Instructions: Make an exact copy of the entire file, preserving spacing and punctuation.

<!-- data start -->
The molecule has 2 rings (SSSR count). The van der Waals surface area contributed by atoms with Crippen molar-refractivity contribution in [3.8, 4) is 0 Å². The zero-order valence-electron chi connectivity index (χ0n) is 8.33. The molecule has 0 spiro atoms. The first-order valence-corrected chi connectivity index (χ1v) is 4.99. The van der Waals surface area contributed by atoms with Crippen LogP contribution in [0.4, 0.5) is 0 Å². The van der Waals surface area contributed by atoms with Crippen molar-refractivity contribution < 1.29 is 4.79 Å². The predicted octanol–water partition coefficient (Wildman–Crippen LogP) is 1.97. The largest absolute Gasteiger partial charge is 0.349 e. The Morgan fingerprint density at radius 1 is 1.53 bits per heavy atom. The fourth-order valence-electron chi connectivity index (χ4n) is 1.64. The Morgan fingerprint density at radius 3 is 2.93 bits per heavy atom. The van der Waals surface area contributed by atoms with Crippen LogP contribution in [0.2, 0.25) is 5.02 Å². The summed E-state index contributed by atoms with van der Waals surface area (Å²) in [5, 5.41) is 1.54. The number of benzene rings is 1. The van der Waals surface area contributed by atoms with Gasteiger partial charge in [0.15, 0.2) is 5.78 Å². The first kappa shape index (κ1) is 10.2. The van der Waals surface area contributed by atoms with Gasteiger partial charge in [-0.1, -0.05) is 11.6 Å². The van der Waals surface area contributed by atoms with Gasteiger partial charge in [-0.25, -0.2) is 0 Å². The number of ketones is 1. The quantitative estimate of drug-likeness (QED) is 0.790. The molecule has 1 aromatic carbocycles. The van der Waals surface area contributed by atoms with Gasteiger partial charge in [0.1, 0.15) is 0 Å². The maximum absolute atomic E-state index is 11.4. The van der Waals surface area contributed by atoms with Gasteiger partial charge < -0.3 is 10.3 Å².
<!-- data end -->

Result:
The molecule has 2 rings (SSSR count). The van der Waals surface area contributed by atoms with Crippen molar-refractivity contribution in [3.8, 4) is 0 Å². The zero-order valence-electron chi connectivity index (χ0n) is 8.33. The molecule has 0 spiro atoms. The first-order valence-corrected chi connectivity index (χ1v) is 4.99. The van der Waals surface area contributed by atoms with Crippen LogP contribution in [0.4, 0.5) is 0 Å². The van der Waals surface area contributed by atoms with Crippen molar-refractivity contribution < 1.29 is 4.79 Å². The predicted octanol–water partition coefficient (Wildman–Crippen LogP) is 1.97. The largest absolute Gasteiger partial charge is 0.349 e. The Morgan fingerprint density at radius 1 is 1.53 bits per heavy atom. The fourth-order valence-electron chi connectivity index (χ4n) is 1.64. The Morgan fingerprint density at radius 3 is 2.93 bits per heavy atom. The van der Waals surface area contributed by atoms with Crippen LogP contribution in [0.2, 0.25) is 5.02 Å². The summed E-state index contributed by atoms with van der Waals surface area (Å²) in [5, 5.41) is 1.54. The number of benzene rings is 1. The van der Waals surface area contributed by atoms with Gasteiger partial charge in [0.15, 0.2) is 5.78 Å². The first kappa shape index (κ1) is 10.2. The van der Waals surface area contributed by atoms with Gasteiger partial charge in [-0.1, -0.05) is 11.6 Å². The van der Waals surface area contributed by atoms with Gasteiger partial charge in [-0.25, -0.2) is 0 Å². The number of ketones is 1. The quantitative estimate of drug-likeness (QED) is 0.790. The molecule has 1 aromatic carbocycles. The van der Waals surface area contributed by atoms with Gasteiger partial charge in [0.1, 0.15) is 0 Å². The maximum absolute atomic E-state index is 11.4. The van der Waals surface area contributed by atoms with Gasteiger partial charge < -0.3 is 10.3 Å².